On 30 June 1865 James Harlan, Secretary of the Interior, discharged Walt Whitman from his second-class clerkship in the Bureau of Indian Affairs. The facts surrounding Whitman's dismissal are ambiguous, though its results are certain: Harlan achieved a notoriety that initiated the decline of his political career, while Whitman's public stature began to grow.
Soon after taking office, Harlan, a former college president and Methodist minister, circulated a notice dated 30 May which expressed his intention of releasing all employees who performed perfunctory or unnecessary services, or whose "fidelity to duty" and "moral character" were questionable (qtd. in Allen 344). Most Whitman biographers conclude that Harlan dismissed Whitman on the sole grounds of his being the author of Leaves of Grass. J. Hubley Ashton, at the behest of Whitman's fiery, combative supporter, William Douglas O'Connor, held a personal interview with Harlan the following day. Ashton reports that Harlan, while snooping through the building after hours, discovered a copy of Leaves of Grass either on or in Whitman's desk. Since Whitman was in the process of editing poems for subsequent editions, Harlan found numerous underlined, amended, and marked off passages. Curious, he carried it back to his office. Upon further reading, he declared the book obscene and its author immoral, discharging Whitman the next day.
Within 24 hours of Whitman's dismissal, Ashton secured for him a position in the Attorney General's office. At the time, Whitman did not respond publicly to the affair, but later he would privately berate Harlan's "cowardly despicable act" (Traubel 477). Harlan afterward expressed regret concerning the incident, yet insisted that he fired Whitman for no reason other than that of forced economy. Whitman was often absent from his desk attending the sick and wounded soldiers, an activity which spoke volumes for his personal character but which also may have rendered his services dispensable. Most likely, Harlan dismissed Whitman for a combination of the reasons stated in his letter of 30 May.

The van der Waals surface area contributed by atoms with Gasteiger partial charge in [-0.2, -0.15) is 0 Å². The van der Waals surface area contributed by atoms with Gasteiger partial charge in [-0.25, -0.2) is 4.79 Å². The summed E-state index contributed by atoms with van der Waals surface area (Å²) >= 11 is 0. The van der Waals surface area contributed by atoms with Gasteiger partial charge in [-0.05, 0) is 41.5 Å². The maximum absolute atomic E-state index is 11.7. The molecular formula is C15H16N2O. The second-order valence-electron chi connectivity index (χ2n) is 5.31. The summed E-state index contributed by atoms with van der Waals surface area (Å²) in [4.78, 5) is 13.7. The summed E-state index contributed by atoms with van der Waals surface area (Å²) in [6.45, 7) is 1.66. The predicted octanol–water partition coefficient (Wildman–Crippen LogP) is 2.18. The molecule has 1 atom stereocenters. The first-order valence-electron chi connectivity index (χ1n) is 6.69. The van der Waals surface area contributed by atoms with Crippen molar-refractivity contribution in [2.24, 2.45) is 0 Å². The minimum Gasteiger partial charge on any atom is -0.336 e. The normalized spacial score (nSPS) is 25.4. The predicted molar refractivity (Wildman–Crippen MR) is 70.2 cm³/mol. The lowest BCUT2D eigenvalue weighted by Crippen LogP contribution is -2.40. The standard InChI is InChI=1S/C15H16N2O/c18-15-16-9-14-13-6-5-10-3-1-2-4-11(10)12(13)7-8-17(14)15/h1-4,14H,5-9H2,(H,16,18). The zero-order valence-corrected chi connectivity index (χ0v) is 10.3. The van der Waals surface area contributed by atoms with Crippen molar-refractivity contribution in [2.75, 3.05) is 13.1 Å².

The situation's apparent injustice galvanized support for Whitman and helped to form the beginnings of his literary following. O'Connor's spirited defense of Whitman's moral character, The Good Gray Poet: A Vindication, enhanced Whitman's public image, influencing a gradual change in the poet's public reception. Gay Wilson Allen notes that Harlan's actions may have caused Whitman to become less acquiescent in the face of prudish critics, and may even have led him to retain and strengthen specific, overtly sexual passages in the "Calamus" poems.
Allen, Gay Wilson. The Solitary Singer: A Critical Biography of Walt Whitman. 1955. Rev. ed. 1967. Chicago: U of Chicago P, 1985.
Loving, Jerome. Walt Whitman's Champion: William Douglas O'Connor. College Station: Texas A&M UP, 1978.
Traubel, Horace. With Walt Whitman in Camden. Vol. 3. New York: Mitchell Kennerley, 1914.